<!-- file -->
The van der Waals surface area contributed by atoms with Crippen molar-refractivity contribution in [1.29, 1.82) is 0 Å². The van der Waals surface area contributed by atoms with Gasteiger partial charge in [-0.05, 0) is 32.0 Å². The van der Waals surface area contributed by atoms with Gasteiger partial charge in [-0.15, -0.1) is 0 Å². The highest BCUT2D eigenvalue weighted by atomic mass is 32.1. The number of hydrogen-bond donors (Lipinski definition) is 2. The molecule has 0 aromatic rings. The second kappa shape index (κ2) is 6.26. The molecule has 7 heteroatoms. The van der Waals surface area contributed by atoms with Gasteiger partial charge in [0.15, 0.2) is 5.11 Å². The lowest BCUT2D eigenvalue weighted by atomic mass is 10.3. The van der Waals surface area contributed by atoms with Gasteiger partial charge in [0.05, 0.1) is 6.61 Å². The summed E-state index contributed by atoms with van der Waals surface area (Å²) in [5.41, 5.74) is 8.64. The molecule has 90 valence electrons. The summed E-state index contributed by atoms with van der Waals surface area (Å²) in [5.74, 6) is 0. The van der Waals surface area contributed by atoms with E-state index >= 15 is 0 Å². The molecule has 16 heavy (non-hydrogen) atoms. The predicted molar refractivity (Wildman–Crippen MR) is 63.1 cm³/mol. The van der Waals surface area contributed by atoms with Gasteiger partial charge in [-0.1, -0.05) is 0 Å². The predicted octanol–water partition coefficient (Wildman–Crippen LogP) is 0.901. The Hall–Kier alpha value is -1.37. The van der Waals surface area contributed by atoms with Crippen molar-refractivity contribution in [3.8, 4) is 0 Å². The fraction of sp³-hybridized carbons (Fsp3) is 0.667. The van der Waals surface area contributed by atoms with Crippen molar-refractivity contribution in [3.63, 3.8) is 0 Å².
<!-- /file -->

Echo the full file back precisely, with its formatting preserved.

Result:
The van der Waals surface area contributed by atoms with Crippen molar-refractivity contribution in [1.29, 1.82) is 0 Å². The van der Waals surface area contributed by atoms with Gasteiger partial charge in [-0.05, 0) is 32.0 Å². The van der Waals surface area contributed by atoms with Gasteiger partial charge in [-0.15, -0.1) is 0 Å². The highest BCUT2D eigenvalue weighted by atomic mass is 32.1. The number of hydrogen-bond donors (Lipinski definition) is 2. The molecule has 0 aromatic rings. The second kappa shape index (κ2) is 6.26. The molecule has 7 heteroatoms. The van der Waals surface area contributed by atoms with Gasteiger partial charge in [0.15, 0.2) is 5.11 Å². The lowest BCUT2D eigenvalue weighted by atomic mass is 10.3. The van der Waals surface area contributed by atoms with Gasteiger partial charge in [0.05, 0.1) is 6.61 Å². The summed E-state index contributed by atoms with van der Waals surface area (Å²) in [5.41, 5.74) is 8.64. The molecule has 90 valence electrons. The summed E-state index contributed by atoms with van der Waals surface area (Å²) in [5.74, 6) is 0. The van der Waals surface area contributed by atoms with E-state index >= 15 is 0 Å². The molecule has 16 heavy (non-hydrogen) atoms. The predicted molar refractivity (Wildman–Crippen MR) is 63.1 cm³/mol. The van der Waals surface area contributed by atoms with Gasteiger partial charge in [-0.1, -0.05) is 0 Å². The predicted octanol–water partition coefficient (Wildman–Crippen LogP) is 0.901. The Hall–Kier alpha value is -1.37. The van der Waals surface area contributed by atoms with Crippen molar-refractivity contribution in [3.8, 4) is 0 Å². The fraction of sp³-hybridized carbons (Fsp3) is 0.667. The van der Waals surface area contributed by atoms with Crippen molar-refractivity contribution in [3.63, 3.8) is 0 Å².